Commentary

Renters Also Have a Right to Democratic Representation

The idea that a voice in the affairs of the community is the exclusive domain of the landed gentry is archaic, offensive and undemocratic.

By Richard Gelder
Published February 06, 2017

I had the occasion to review a video recording of Dundas Councillor Arlene VanderBeek from the Hamilton City Council General Issues Committee meeting of February 1, 2017. I wish to address myself to comments Councillor VanderBeek made regarding the ward redistribution issue, specifically those regarding homeowners, renters and civic engagement.

In the end, VanderBeek voted essentially to preserve the status quo of distribution that has the suburban wards, with proportionally more homeowners and fewer renters, over-represented as compared to wards in the more urban areas of Hamilton.

Great for Dundas, many might say, but when one hears the classist logic used to defend it, an ugly picture emerges.

I cannot tell you how disappointed I am to hear VanderBeek suggest that renters are not as "invested in the community" as property owners, ostensibly to defend this status quo.

The evidence of civic engagement she offered seemed little more than how many constituents call her office with garbage collection concerns - as if that somehow entitles them to a heavier share of municipal representation. Talk about the squeaky wheel getting the oil!

VanderBeek indicated that she has had a struggle with representation being based on how many people live in her ward. Does she not understand that the very basis of democracy is universal suffrage? How is it that she is having so much of a "struggle" with the concept of one person, one vote?

That concept should hold whether you live in Stoney Creek, Dundas or the middle of Hamilton mountain. It is not contingent on whether or not you have the economic means to own your own home.

The idea that a voice in the affairs of the community is the exclusive domain of the landed gentry is archaic, offensive and undemocratic.

The implications of what VanderBeek said are clear. Wards with a higher percentage of property owners are entitled to more representation than are those with more renters, as a function of VanderBeek's perception of "civic engagement".

It is one thing to have failed to uphold the basic values of democracy through a move toward a more equitable ward distribution, but it is appalling to do so citing the reasons that property owners are more entitled to access to democracy.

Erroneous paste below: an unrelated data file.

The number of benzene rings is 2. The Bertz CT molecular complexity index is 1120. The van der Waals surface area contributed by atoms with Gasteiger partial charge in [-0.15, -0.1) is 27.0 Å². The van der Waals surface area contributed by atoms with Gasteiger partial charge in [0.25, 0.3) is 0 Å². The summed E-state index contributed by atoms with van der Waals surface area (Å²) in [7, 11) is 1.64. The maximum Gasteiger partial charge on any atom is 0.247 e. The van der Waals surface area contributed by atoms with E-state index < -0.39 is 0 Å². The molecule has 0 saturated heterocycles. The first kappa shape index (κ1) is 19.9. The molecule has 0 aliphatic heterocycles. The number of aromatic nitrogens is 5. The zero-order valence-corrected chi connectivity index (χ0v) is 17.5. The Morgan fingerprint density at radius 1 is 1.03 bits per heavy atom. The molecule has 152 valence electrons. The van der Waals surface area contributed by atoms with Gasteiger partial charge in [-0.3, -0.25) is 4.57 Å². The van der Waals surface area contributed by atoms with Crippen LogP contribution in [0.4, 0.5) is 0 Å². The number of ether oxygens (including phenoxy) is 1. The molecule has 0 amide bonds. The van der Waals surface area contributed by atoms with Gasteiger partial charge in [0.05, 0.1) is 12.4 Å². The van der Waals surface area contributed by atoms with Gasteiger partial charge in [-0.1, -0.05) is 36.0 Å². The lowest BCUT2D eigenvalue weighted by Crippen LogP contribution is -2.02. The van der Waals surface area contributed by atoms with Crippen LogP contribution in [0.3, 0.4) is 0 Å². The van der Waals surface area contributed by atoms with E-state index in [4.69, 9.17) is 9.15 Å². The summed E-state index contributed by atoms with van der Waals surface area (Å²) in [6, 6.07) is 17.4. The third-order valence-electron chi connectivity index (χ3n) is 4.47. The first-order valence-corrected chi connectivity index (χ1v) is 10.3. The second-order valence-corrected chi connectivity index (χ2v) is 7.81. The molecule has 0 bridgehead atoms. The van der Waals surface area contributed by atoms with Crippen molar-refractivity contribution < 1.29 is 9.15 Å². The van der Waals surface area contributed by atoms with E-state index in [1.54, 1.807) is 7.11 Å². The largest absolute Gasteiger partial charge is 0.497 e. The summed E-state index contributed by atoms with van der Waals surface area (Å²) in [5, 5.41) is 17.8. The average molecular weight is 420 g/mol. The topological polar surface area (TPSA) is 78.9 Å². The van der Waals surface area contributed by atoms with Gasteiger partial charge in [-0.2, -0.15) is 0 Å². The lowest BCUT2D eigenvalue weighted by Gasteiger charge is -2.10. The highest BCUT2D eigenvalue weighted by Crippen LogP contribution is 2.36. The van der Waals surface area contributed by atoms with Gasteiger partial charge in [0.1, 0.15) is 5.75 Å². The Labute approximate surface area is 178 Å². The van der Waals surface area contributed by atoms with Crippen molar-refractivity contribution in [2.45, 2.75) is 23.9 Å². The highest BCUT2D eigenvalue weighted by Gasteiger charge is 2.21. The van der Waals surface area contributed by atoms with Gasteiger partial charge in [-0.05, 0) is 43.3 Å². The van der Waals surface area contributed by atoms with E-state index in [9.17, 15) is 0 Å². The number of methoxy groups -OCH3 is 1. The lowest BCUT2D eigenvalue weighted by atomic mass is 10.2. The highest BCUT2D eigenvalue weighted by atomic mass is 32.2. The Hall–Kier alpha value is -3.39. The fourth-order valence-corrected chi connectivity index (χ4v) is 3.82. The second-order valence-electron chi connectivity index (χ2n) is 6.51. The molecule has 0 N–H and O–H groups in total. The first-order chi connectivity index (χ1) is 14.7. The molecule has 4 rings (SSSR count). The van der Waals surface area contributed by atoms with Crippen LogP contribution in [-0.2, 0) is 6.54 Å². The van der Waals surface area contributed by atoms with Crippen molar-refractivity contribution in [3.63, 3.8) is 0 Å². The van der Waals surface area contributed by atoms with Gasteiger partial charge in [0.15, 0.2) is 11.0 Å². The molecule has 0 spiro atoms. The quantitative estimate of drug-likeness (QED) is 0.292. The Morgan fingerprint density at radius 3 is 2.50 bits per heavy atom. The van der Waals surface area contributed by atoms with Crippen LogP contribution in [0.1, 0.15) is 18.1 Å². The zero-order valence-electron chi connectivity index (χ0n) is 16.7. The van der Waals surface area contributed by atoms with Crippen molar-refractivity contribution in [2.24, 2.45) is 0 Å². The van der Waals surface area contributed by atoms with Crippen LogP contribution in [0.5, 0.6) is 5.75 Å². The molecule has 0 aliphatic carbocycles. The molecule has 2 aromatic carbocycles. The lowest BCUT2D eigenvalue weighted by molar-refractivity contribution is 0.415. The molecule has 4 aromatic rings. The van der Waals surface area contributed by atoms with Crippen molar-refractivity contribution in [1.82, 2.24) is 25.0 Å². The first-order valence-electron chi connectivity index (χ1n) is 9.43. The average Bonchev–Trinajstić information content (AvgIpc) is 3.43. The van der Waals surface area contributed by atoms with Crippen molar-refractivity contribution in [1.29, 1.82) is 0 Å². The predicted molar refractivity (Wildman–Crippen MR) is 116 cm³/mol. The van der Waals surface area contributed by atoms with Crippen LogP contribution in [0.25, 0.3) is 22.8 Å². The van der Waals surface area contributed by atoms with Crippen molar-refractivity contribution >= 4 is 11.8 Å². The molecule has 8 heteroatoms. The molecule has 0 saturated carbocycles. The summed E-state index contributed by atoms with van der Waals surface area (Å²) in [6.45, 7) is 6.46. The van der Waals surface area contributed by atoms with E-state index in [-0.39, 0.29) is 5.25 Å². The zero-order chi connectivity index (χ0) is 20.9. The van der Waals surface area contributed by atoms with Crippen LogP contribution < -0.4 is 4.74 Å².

As a civic leader, perhaps VanderBeek might be more interested in why renters are not as engaged, as she perceives.

May I suggest consulting with her colleagues in other wards in the city that have vibrant neighbourhood associations? She might find there are socioeconomic reasons why the first priority of a low-income renter might not be to call her/his councillor's office about a city or neighbourhood issue.

Disenfranchisement of the poor is a real thing.

However, the Dundas Councillor might find that, in spite of lacking the financial means and leisure to be on her office for mundane matters like garbage or whose street got plowed first, the "rental" population of this city are contributing in many other ways.

Their voices are no less important than is yours or mine.

I take comfort only in knowing that, as a homeowner and ratepayer, I may enjoy the privilege that VanderBeek might take my particular exercise in civic engagement more seriously than as if I was merely an apartment renter.

We are better than this.

A version of this was sent to Dundas Councillor Arlene VanderBeek as a letter.

Richard Gelder is an educator who lives in Dundas with his partner, Catherine, and two sons, Liam and Jamie. He commutes by bicycle and cares passionately about bicycles, track and field and all things Hamilton.

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By KarlAndrus (registered) | Posted February 06, 2017 at 17:36:15

"Tenants don't see their building's annual tax bills and may be unaware that they are indeed paying a tax rate that is three times higher than the 'residential property tax rate' their neighbors in the bungalow down the street are levied."

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